How do people in same-sex couples compare to opposite-sex couples?

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Larger share of people in same-sex couples have graduate or professional degrees than people in opposite-sex couples

By Zachary Scherer and Lydia Anderson

WASHINGTON D.C. – There were roughly 980,000 same-sex couple households in the United States in 2019 and most were married — around 58% compared to 42% unmarried.

The U.S. Census Bureau publishes an annual table package on the characteristics of same-sex couple households based on American Community Survey (ACS) data that goes back to 2005.  However, most of the estimates included in this table package are at the national level.

Now, a new data visualization allows users to explore characteristics of same-sex and opposite-sex married and unmarried couple households at the state level in 2019. Since the visualization is based on ACS data, only couples that include the householder are reflected.

Some highlights of 2019 data in the visualization:

  • Nationally, 53.4% of people in same-sex married couples were female and 46.6% were male.
  • Among people in same-sex unmarried couples in the United States, 52.1% were female and 47.9% were male.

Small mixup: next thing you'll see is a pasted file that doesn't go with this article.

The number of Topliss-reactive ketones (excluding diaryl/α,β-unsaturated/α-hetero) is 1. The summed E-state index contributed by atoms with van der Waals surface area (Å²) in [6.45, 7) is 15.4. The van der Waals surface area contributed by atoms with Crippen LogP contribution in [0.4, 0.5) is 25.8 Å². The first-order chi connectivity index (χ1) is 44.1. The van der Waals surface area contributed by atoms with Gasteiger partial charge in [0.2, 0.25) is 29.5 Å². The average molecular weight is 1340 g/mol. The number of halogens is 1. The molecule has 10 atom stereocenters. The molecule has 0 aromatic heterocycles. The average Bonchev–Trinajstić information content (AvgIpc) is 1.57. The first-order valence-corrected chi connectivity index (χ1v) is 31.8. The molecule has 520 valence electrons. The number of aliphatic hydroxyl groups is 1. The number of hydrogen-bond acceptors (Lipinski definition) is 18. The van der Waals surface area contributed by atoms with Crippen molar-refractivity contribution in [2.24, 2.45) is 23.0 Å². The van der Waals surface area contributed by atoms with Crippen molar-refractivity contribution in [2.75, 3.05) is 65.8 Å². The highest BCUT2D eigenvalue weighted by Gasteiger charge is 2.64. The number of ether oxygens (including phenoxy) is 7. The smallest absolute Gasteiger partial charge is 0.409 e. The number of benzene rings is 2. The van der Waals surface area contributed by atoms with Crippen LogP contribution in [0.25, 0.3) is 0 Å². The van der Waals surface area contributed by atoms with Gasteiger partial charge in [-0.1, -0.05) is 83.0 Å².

• In Ohio, about one-quarter of people in opposite-sex married couples and 12.4% of those in same-sex married couples were ages 65 and older.
  • In New York, 13.8% of same-sex and 32.5% of opposite-sex unmarried couples lived with children under the age of 18.
  • In California, 29.4% of people in same-sex married couples had a graduate degree, compared to 16.8% of people in opposite-sex married couples.
  • In Florida, 11.2% of people in same-sex unmarried couples were without health insurance at the time of interview, compared to 21.8% of people in opposite-sex unmarried couples.

A recently published brief highlights the geographic distribution of same-sex couple households and explores selected characteristics of opposite-sex and same-sex couples using data from the 2019 American Community Survey. It also examines the presence of children by couple type.

In 2019, the ACS relationship question expanded to include separate categories for opposite-sex and same-sex spouses and unmarried partners. Please note that the same-sex couples in this visualization include only those where the spouse or unmarried partner of the householder is a same-sex partner (and the sex values for the householder and the spouse or partner are the same). 

ACS data do not measure whether people belong to the lesbian, gay, bisexual, transgender, or queer (LGBTQ+) community. Further information regarding how the Census Bureau has changed how it collects information about same-sex couples over time is available.

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